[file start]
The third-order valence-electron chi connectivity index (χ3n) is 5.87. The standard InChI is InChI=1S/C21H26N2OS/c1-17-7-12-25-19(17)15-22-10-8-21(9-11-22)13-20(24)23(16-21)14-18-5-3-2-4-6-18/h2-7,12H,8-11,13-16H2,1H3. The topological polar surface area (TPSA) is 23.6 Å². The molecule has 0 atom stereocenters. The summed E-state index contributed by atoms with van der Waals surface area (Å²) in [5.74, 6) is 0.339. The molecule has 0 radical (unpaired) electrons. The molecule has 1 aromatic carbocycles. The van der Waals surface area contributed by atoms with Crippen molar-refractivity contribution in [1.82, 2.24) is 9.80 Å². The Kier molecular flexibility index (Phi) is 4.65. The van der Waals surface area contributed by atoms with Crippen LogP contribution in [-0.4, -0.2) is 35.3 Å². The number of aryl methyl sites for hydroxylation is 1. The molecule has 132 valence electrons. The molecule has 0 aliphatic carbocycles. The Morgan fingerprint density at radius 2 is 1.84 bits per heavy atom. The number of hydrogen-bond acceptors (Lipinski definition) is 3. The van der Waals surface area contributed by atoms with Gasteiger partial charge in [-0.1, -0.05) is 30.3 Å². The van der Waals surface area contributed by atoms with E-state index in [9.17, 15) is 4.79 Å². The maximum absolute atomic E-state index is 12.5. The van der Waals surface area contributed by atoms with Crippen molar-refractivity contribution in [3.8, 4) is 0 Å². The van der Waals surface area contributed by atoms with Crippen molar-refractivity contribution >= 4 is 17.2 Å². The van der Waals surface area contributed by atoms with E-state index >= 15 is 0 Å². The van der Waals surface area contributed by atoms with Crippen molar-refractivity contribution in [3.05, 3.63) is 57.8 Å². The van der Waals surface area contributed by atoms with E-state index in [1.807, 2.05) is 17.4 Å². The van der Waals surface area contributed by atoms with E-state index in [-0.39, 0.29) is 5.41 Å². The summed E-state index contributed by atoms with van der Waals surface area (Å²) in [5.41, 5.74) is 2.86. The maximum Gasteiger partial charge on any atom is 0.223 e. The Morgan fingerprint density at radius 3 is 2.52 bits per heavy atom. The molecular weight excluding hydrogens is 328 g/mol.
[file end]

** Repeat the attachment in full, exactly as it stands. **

The third-order valence-electron chi connectivity index (χ3n) is 5.87. The standard InChI is InChI=1S/C21H26N2OS/c1-17-7-12-25-19(17)15-22-10-8-21(9-11-22)13-20(24)23(16-21)14-18-5-3-2-4-6-18/h2-7,12H,8-11,13-16H2,1H3. The topological polar surface area (TPSA) is 23.6 Å². The molecule has 0 atom stereocenters. The summed E-state index contributed by atoms with van der Waals surface area (Å²) in [5.74, 6) is 0.339. The molecule has 0 radical (unpaired) electrons. The molecule has 1 aromatic carbocycles. The van der Waals surface area contributed by atoms with Crippen molar-refractivity contribution in [1.82, 2.24) is 9.80 Å². The Kier molecular flexibility index (Phi) is 4.65. The van der Waals surface area contributed by atoms with Crippen LogP contribution in [-0.4, -0.2) is 35.3 Å². The number of aryl methyl sites for hydroxylation is 1. The molecule has 132 valence electrons. The molecule has 0 aliphatic carbocycles. The Morgan fingerprint density at radius 2 is 1.84 bits per heavy atom. The number of hydrogen-bond acceptors (Lipinski definition) is 3. The van der Waals surface area contributed by atoms with Gasteiger partial charge in [-0.1, -0.05) is 30.3 Å². The van der Waals surface area contributed by atoms with E-state index in [9.17, 15) is 4.79 Å². The maximum absolute atomic E-state index is 12.5. The van der Waals surface area contributed by atoms with Crippen molar-refractivity contribution in [3.8, 4) is 0 Å². The van der Waals surface area contributed by atoms with Crippen molar-refractivity contribution >= 4 is 17.2 Å². The van der Waals surface area contributed by atoms with E-state index >= 15 is 0 Å². The van der Waals surface area contributed by atoms with Crippen molar-refractivity contribution in [3.05, 3.63) is 57.8 Å². The van der Waals surface area contributed by atoms with E-state index in [1.807, 2.05) is 17.4 Å². The van der Waals surface area contributed by atoms with E-state index in [-0.39, 0.29) is 5.41 Å². The summed E-state index contributed by atoms with van der Waals surface area (Å²) in [5.41, 5.74) is 2.86. The maximum Gasteiger partial charge on any atom is 0.223 e. The Morgan fingerprint density at radius 3 is 2.52 bits per heavy atom. The molecular weight excluding hydrogens is 328 g/mol.